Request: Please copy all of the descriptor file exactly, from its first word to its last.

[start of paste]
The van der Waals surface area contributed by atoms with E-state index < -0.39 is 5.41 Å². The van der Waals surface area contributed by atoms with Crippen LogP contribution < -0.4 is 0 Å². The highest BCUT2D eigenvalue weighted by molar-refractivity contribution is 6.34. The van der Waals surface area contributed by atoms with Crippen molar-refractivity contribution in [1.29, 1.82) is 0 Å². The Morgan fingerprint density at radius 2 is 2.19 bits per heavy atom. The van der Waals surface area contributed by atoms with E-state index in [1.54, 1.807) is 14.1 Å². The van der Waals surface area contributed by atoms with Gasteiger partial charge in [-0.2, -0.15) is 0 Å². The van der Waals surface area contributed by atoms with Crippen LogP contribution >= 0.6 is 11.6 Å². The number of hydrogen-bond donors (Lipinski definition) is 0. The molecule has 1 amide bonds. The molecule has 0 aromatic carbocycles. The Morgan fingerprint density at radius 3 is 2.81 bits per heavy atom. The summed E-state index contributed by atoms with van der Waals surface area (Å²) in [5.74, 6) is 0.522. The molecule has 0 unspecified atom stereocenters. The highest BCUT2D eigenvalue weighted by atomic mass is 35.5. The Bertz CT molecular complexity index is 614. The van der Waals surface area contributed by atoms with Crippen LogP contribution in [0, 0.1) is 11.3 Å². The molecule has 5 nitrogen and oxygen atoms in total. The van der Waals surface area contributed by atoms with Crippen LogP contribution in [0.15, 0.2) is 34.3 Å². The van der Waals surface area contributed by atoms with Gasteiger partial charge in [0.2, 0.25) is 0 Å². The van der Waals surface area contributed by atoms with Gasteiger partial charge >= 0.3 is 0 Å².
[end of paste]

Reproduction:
The van der Waals surface area contributed by atoms with E-state index < -0.39 is 5.41 Å². The van der Waals surface area contributed by atoms with Crippen LogP contribution < -0.4 is 0 Å². The highest BCUT2D eigenvalue weighted by molar-refractivity contribution is 6.34. The van der Waals surface area contributed by atoms with Crippen molar-refractivity contribution in [1.29, 1.82) is 0 Å². The Morgan fingerprint density at radius 2 is 2.19 bits per heavy atom. The van der Waals surface area contributed by atoms with E-state index in [1.54, 1.807) is 14.1 Å². The van der Waals surface area contributed by atoms with Gasteiger partial charge in [-0.2, -0.15) is 0 Å². The van der Waals surface area contributed by atoms with Crippen LogP contribution >= 0.6 is 11.6 Å². The number of hydrogen-bond donors (Lipinski definition) is 0. The molecule has 1 amide bonds. The molecule has 0 aromatic carbocycles. The Morgan fingerprint density at radius 3 is 2.81 bits per heavy atom. The summed E-state index contributed by atoms with van der Waals surface area (Å²) in [5.74, 6) is 0.522. The molecule has 0 unspecified atom stereocenters. The highest BCUT2D eigenvalue weighted by atomic mass is 35.5. The Bertz CT molecular complexity index is 614. The van der Waals surface area contributed by atoms with Crippen LogP contribution in [0, 0.1) is 11.3 Å². The molecule has 5 nitrogen and oxygen atoms in total. The van der Waals surface area contributed by atoms with Crippen LogP contribution in [0.15, 0.2) is 34.3 Å². The van der Waals surface area contributed by atoms with Gasteiger partial charge in [0.2, 0.25) is 0 Å². The van der Waals surface area contributed by atoms with Gasteiger partial charge >= 0.3 is 0 Å².